Mipomersen, an Apolipoprotein B Synthesis Inhibitor, Reduces Atherogenic Lipoproteins in Patients With Severe Hypercholesterolemia at High Cardiovascular Risk: A Randomized, Double-Blind, Placebo-Controlled Trial

Study Questions:

What is the efficacy and safety of mipomersen for reducing atherogenic lipids/lipoproteins in persons with or at high risk for coronary heart disease (CHD)?


A randomized, double-blind, multicenter study was conducted in 158 patients with baseline low-density lipoprotein cholesterol (LDL-C) ≥100 mg/dl and triglycerides <200 mg/dl with, or at high risk for, CHD. All were on a low-fat diet and taking maximally tolerated lipid-lowering therapy. Patients received weekly subcutaneous mipomersen 200 mg (n = 105) or placebo (n = 52) for 26 weeks with a 24-week follow-up. Randomization was stratified by type 2 diabetes status with target minimal of 40%.


Mean age was 59 years and 43% were on maximal approved statin dosing. Sixty mipomersen and 44 placebo patients completed treatment. Mean baseline LDL-C was 123 mg/dl in both groups. Mipomersen reduced LDL-C by -36.9% compared with placebo at -4.5% (p < 0.001). Target LDL-C <100 mg/dl was attained in 76% of mipomersen versus 38% of placebo patients and LDL-C <70 mg/dl in 51% on mipomersen and 8% of placebo. Maximal effect was at about week 17 and returned to baseline by week 50. Mipomersen also reduced apolipoprotein (apo) B (-38%) and Lp(a) (-24%) (p < 0.001 for each). Common adverse events included injection site reactions (78% mipomersen, 31% placebo) and flu-like symptoms (34% mipomersen, 21% placebo). Elevations in transaminases and liver fat also occurred in some patients, and returned toward baseline after treatment cessation.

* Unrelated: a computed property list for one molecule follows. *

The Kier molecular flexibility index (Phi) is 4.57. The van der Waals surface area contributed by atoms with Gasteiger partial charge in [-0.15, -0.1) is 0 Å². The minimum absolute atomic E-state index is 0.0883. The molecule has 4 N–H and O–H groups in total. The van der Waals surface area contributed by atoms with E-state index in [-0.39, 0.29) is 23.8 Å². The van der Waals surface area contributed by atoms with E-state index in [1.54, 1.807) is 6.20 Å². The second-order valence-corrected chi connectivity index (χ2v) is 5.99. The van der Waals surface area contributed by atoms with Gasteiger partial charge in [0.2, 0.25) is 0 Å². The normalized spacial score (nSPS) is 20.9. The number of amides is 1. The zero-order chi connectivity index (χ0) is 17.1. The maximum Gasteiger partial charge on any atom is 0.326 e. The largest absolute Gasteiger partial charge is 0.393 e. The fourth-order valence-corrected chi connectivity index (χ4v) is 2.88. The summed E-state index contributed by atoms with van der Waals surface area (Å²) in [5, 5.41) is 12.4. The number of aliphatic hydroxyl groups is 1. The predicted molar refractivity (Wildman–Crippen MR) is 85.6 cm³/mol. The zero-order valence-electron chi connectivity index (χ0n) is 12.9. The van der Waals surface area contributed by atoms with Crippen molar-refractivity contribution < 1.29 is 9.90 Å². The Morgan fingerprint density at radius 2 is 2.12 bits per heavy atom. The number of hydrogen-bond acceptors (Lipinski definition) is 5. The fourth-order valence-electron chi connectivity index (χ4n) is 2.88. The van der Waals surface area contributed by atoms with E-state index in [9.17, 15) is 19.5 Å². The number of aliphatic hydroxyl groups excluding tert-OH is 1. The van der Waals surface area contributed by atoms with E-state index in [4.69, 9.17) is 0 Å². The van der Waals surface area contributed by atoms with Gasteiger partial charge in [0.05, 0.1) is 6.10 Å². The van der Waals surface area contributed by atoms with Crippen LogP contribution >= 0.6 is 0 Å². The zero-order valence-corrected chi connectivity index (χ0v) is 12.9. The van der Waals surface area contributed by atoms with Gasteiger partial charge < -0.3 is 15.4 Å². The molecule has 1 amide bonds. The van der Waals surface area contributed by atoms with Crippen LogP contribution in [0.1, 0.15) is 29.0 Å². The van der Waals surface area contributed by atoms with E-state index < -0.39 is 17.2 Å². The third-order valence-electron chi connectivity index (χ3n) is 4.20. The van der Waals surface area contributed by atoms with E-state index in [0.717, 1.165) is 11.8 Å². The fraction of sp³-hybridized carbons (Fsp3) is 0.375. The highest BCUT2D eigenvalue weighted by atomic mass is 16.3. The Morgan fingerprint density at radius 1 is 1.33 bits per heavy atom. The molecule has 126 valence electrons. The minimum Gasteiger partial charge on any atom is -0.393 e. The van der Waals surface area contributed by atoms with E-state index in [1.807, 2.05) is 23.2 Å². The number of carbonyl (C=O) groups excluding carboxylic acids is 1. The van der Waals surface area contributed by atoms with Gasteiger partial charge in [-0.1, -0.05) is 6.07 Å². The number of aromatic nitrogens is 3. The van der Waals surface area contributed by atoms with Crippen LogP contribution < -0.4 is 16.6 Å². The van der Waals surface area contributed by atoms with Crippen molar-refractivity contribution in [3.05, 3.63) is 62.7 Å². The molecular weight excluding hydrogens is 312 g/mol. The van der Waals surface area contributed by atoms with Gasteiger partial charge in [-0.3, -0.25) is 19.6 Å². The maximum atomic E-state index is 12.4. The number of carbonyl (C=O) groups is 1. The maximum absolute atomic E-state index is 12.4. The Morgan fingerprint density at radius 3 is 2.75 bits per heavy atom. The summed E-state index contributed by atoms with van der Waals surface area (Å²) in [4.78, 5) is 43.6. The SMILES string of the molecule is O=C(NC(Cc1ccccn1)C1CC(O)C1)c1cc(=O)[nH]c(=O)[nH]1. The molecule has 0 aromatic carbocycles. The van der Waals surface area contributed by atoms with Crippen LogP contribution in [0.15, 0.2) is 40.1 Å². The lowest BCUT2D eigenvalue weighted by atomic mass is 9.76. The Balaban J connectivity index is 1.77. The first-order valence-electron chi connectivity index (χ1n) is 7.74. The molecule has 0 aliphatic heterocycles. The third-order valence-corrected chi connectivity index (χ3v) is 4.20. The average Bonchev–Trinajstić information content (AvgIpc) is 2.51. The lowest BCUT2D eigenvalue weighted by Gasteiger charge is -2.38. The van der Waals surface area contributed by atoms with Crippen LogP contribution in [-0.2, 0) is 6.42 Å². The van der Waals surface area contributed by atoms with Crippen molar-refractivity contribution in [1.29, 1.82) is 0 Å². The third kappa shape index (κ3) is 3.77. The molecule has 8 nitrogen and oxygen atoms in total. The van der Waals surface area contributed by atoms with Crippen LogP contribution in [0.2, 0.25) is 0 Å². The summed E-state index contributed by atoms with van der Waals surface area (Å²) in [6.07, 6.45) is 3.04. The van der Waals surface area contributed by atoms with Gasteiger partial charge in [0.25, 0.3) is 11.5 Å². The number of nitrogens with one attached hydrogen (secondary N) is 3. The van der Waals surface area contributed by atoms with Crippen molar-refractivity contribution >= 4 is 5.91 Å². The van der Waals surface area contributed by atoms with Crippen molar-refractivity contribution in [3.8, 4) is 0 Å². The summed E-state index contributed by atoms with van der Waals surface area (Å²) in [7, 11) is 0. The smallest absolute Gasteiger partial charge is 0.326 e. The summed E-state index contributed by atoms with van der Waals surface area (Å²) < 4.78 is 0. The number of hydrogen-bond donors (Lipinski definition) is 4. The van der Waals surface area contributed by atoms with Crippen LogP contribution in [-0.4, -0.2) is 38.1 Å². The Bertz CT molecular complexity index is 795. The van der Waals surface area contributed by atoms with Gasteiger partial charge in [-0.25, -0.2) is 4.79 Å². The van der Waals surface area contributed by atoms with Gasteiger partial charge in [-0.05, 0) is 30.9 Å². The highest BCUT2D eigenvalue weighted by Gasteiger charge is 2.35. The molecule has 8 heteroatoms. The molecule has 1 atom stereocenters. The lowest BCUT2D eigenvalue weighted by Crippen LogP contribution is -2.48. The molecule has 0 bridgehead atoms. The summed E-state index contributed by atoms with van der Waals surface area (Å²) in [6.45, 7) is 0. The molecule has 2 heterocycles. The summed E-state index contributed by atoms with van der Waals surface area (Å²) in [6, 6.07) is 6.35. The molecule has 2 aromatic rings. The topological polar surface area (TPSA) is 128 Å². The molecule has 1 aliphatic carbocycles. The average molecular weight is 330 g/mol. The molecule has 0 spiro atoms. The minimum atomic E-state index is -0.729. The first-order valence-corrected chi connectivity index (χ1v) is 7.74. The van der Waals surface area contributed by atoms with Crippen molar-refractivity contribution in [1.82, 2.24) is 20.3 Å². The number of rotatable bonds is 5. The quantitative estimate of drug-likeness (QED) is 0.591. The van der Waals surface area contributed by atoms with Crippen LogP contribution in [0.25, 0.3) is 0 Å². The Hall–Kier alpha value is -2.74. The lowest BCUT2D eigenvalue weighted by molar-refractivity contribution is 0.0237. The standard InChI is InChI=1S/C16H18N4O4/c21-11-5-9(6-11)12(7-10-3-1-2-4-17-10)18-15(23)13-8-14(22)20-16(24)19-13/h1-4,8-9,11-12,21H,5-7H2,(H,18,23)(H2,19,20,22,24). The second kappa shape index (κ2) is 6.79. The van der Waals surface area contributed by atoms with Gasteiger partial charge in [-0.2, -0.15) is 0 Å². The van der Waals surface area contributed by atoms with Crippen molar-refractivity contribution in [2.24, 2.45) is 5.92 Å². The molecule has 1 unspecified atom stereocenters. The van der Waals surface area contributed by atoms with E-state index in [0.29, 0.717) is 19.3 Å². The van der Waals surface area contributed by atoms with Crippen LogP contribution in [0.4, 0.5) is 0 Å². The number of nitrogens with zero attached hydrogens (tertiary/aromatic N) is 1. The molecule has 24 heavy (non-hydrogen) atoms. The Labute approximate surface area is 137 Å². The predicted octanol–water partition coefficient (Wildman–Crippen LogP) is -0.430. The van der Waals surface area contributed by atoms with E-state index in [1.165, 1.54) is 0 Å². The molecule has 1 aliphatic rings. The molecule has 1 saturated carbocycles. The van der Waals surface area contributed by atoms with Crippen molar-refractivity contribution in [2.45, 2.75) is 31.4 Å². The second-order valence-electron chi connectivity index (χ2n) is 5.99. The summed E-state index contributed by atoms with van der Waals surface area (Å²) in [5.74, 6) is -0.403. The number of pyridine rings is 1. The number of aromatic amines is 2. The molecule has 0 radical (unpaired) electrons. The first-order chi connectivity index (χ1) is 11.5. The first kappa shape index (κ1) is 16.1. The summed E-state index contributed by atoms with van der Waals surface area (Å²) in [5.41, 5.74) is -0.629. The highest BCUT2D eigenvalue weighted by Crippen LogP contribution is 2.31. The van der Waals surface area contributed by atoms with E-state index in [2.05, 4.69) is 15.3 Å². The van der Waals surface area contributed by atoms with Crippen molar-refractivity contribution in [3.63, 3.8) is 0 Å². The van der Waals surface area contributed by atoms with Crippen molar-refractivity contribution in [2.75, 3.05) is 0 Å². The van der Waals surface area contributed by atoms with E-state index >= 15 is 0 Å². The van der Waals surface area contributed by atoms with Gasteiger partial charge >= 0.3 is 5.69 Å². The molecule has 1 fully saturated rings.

Mipomersen significantly reduced LDL-C, apo B, and Lp(a) in patients with, or at risk for, CHD whose LDL-C was not controlled by existing therapies.


Mipomersen is an apo B anti-sense to mRNA with great promise to lower the LDL-C to target with statins and in statin-intolerant patients. Among concerns is accumulation of hepatic fat. There was a strong correlation between increasing alanine aminotransferase and liver fat fraction, which correlated with reduction in apo B and LDL-C. The significance of this needs to be assessed in patients treated long-term. Five-fold more of the mipomersen group discontinued the study, which included 25% for liver enzyme elevation.

Clinical Topics: Diabetes and Cardiometabolic Disease, Dyslipidemia, Prevention, Atherosclerotic Disease (CAD/PAD), Homozygous Familial Hypercholesterolemia, Hypertriglyceridemia, Lipid Metabolism, Nonstatins, Novel Agents, Statins, Diet

Keywords: Oligonucleotides, Coronary Artery Disease, Follow-Up Studies, Atherosclerosis, Hydroxymethylglutaryl-CoA Reductase Inhibitors, Diabetes Mellitus, Type 2, Lipoproteins, Risk Factors, Hypercholesterolemia, RNA, Messenger, Cholesterol, Dyslipidemias, Biological Markers, Troponin I, Liver, Diet, Fat-Restricted, Triglycerides

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